Walking was perceived by the participants across all five focus groups as a type of exercise that could be easy, accessible, relaxing, less risky for the body, and “open to any level” (P1, FG5). Still, many worried that the incapacitating nature of their menopause symptoms described by one participant as “struggling to get out of bed in the morning” (P4, FG2) as well as other health issues would be a potential barrier to joining a walking program. Therefore, the participants suggested that the walking program should be sensitive to different health realities among menopausal women, such as fatigue, “the worry about injury” (P1, FG3) (especially during the winter), and possible overheating/hot flushes while walking.

I get so hot and then I get really irritated when you get that hot and you're irritated and when you can only take off so much clothes, right” (P2, FG1).

Several suggestions were put forward to overcome these challenges such as indoor walking as a safer winter solution, cooling aids to manage overheating and hot flashes and basic coaching to prevent injury.

“…but I’m thinking for people who have not been active, the worry about injury and just having somebody who can maybe coach them through that a little bit and what to expect or how to stretch out or what to watch for because even though we talk about walking and it seems like a simple thing, I wonder if it’s possible to have walking injuries” (P1, FG3).

In addition, as some of the participants stated, the program should incorporate a right kind of encouragement to keep women motivated, included, and overcoming their concerns.

(B) Inclusivity of various expectations and levels of fitness

In the context of these health realities, the focus groups further discussed the program’s goals and expectations. While there was a range of opinions how specific the goals of the walking program should be, the participants believed that the sense of clear expectations and purpose should be transparent, “[…] something that keeps us in check as to what the purpose of the walk is” (P6, FG2).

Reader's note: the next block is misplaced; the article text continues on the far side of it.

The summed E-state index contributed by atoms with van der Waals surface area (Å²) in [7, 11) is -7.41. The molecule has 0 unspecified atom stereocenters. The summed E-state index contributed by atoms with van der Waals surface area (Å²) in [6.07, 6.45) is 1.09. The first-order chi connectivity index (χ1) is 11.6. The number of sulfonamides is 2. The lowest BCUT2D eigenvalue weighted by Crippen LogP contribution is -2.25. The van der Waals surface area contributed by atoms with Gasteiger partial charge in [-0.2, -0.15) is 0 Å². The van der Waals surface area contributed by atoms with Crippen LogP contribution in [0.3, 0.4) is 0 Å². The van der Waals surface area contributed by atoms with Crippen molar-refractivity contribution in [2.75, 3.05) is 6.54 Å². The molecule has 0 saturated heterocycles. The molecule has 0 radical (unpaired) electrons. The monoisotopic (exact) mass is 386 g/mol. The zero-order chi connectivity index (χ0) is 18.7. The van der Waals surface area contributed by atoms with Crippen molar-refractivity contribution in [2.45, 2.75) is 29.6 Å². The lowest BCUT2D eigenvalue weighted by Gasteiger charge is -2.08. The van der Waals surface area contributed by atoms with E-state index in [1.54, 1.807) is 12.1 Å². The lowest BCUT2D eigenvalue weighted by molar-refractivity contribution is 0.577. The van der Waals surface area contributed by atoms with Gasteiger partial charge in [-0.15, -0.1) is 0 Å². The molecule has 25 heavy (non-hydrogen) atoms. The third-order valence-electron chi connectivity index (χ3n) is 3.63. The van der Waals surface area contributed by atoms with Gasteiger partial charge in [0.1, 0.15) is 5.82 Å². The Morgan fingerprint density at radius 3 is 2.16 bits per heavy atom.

Some participants stressed the need for disciplined commitment to the program’s schedule, emphasizing the importance of predetermined health outcomes, “something to achieve, you know, to look forward to” (P2, FG2) to ensure that the program will “make a difference” (P3, FG1).

“I also think being out and getting out giving you a sense of accomplishment that you know that I'm you know I'm doing this for me and I'm committed to it and I'm actually getting it done. I want some real rewards…” (P4, FG2).

A more flexible approach was suggested by others. Some participants believed that establishing high-achieving goals may be attractive to some women, but these could also deter less active and less competitive women. The program therefore should respect women’s different initial fitness, offering different levels of walking intensity and leave room for individual goals.

As somebody who like I said is just starting to be a functioning human being again […] the expectations [should not be] too great […]so that they can start out small but grow as it can like expand as they feel like they can take on more” (P4, FG2).

I like to be able to keep track of my steps, that’s my own personal goal so I think if people had individual goals that’s great too” (P1, FG3).

While developing specific goals would be important for some participants, others would be comfortable with a more general purpose of wellness, envisioning a less competitive program that will “improve health” (P2, FG4) or contribute to “feeling better” (P1, FG5). Openness to and inclusion of women with various expectations and levels of fitness surfaced as consequential characteristics of the walking program.

(C) Attentiveness to the need for social support

In discussion about the appropriate nature of the program, the importance of the social support to women, described by one participant as connecting with someone who “is walking the same steps as I am” (P2, FG5), was emphasized across all focus groups.